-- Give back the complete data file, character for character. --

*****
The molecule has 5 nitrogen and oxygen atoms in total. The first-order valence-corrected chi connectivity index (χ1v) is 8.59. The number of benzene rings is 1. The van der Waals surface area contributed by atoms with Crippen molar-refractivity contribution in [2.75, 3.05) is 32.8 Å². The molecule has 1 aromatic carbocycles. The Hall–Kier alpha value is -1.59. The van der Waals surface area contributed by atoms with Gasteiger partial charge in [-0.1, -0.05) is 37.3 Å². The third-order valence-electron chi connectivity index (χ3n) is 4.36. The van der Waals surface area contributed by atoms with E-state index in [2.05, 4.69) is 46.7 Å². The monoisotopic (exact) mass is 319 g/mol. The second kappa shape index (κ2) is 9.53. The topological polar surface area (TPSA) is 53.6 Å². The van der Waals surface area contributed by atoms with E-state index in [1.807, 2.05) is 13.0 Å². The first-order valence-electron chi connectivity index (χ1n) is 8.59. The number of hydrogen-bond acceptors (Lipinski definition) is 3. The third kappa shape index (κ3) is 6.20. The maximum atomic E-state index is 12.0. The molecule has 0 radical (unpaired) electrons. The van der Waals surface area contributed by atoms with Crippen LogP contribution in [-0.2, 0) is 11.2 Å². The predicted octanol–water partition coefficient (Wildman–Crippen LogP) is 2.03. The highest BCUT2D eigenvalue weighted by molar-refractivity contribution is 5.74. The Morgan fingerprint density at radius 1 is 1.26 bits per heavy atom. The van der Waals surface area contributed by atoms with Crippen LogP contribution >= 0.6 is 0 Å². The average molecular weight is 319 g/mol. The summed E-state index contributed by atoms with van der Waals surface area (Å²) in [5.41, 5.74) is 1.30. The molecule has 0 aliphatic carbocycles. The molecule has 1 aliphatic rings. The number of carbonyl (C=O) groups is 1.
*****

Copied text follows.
The molecule has 5 nitrogen and oxygen atoms in total. The first-order valence-corrected chi connectivity index (χ1v) is 8.59. The number of benzene rings is 1. The van der Waals surface area contributed by atoms with Crippen molar-refractivity contribution in [2.75, 3.05) is 32.8 Å². The molecule has 1 aromatic carbocycles. The Hall–Kier alpha value is -1.59. The van der Waals surface area contributed by atoms with Gasteiger partial charge in [-0.1, -0.05) is 37.3 Å². The third-order valence-electron chi connectivity index (χ3n) is 4.36. The van der Waals surface area contributed by atoms with E-state index in [2.05, 4.69) is 46.7 Å². The monoisotopic (exact) mass is 319 g/mol. The second kappa shape index (κ2) is 9.53. The topological polar surface area (TPSA) is 53.6 Å². The van der Waals surface area contributed by atoms with E-state index in [1.807, 2.05) is 13.0 Å². The first-order valence-electron chi connectivity index (χ1n) is 8.59. The number of hydrogen-bond acceptors (Lipinski definition) is 3. The third kappa shape index (κ3) is 6.20. The maximum atomic E-state index is 12.0. The molecule has 0 radical (unpaired) electrons. The van der Waals surface area contributed by atoms with Crippen LogP contribution in [-0.2, 0) is 11.2 Å². The predicted octanol–water partition coefficient (Wildman–Crippen LogP) is 2.03. The highest BCUT2D eigenvalue weighted by molar-refractivity contribution is 5.74. The Morgan fingerprint density at radius 1 is 1.26 bits per heavy atom. The van der Waals surface area contributed by atoms with Crippen LogP contribution >= 0.6 is 0 Å². The average molecular weight is 319 g/mol. The summed E-state index contributed by atoms with van der Waals surface area (Å²) in [5.41, 5.74) is 1.30. The molecule has 0 aliphatic carbocycles. The molecule has 1 aliphatic rings. The number of carbonyl (C=O) groups is 1.